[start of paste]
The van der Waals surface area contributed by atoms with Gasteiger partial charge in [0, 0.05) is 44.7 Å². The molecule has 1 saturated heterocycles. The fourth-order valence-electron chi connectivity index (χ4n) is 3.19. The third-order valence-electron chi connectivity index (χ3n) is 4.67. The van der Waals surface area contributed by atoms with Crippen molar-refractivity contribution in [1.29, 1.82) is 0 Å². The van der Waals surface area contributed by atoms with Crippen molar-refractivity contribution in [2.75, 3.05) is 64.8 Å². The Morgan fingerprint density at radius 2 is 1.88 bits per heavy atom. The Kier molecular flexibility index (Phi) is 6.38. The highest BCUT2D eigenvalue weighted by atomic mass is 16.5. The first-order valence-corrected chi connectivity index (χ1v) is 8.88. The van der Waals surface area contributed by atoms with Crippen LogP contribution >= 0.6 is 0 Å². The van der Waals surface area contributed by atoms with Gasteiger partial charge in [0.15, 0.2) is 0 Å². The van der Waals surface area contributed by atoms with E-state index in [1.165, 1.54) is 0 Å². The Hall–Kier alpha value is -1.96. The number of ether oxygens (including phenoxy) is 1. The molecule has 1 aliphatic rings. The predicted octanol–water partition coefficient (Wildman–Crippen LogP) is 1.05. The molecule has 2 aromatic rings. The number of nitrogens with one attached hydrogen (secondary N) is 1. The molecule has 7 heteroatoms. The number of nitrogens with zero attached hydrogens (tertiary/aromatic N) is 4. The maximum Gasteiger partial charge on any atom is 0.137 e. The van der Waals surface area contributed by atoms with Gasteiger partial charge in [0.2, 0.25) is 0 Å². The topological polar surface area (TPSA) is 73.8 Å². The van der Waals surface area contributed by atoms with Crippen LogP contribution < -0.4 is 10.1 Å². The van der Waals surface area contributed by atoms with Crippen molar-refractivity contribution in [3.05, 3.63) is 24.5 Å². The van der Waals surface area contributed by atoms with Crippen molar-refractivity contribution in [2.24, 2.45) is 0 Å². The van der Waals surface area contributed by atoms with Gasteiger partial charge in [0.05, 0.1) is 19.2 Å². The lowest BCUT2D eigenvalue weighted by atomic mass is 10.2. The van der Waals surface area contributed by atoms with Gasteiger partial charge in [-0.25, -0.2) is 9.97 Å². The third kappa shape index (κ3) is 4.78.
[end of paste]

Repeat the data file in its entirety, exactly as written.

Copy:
The van der Waals surface area contributed by atoms with Gasteiger partial charge in [0, 0.05) is 44.7 Å². The molecule has 1 saturated heterocycles. The fourth-order valence-electron chi connectivity index (χ4n) is 3.19. The third-order valence-electron chi connectivity index (χ3n) is 4.67. The van der Waals surface area contributed by atoms with Crippen molar-refractivity contribution in [1.29, 1.82) is 0 Å². The van der Waals surface area contributed by atoms with Crippen molar-refractivity contribution in [2.75, 3.05) is 64.8 Å². The Morgan fingerprint density at radius 2 is 1.88 bits per heavy atom. The Kier molecular flexibility index (Phi) is 6.38. The highest BCUT2D eigenvalue weighted by atomic mass is 16.5. The first-order valence-corrected chi connectivity index (χ1v) is 8.88. The van der Waals surface area contributed by atoms with Crippen LogP contribution >= 0.6 is 0 Å². The van der Waals surface area contributed by atoms with Gasteiger partial charge in [0.15, 0.2) is 0 Å². The van der Waals surface area contributed by atoms with E-state index in [1.165, 1.54) is 0 Å². The Hall–Kier alpha value is -1.96. The number of ether oxygens (including phenoxy) is 1. The molecule has 1 aliphatic rings. The predicted octanol–water partition coefficient (Wildman–Crippen LogP) is 1.05. The molecule has 2 aromatic rings. The number of nitrogens with one attached hydrogen (secondary N) is 1. The molecule has 7 heteroatoms. The number of nitrogens with zero attached hydrogens (tertiary/aromatic N) is 4. The maximum Gasteiger partial charge on any atom is 0.137 e. The van der Waals surface area contributed by atoms with Gasteiger partial charge in [0.2, 0.25) is 0 Å². The topological polar surface area (TPSA) is 73.8 Å². The van der Waals surface area contributed by atoms with Crippen LogP contribution < -0.4 is 10.1 Å². The van der Waals surface area contributed by atoms with Crippen molar-refractivity contribution in [3.05, 3.63) is 24.5 Å². The van der Waals surface area contributed by atoms with Crippen molar-refractivity contribution in [2.24, 2.45) is 0 Å². The van der Waals surface area contributed by atoms with Gasteiger partial charge in [0.05, 0.1) is 19.2 Å². The lowest BCUT2D eigenvalue weighted by atomic mass is 10.2. The van der Waals surface area contributed by atoms with Gasteiger partial charge in [-0.25, -0.2) is 9.97 Å². The third kappa shape index (κ3) is 4.78.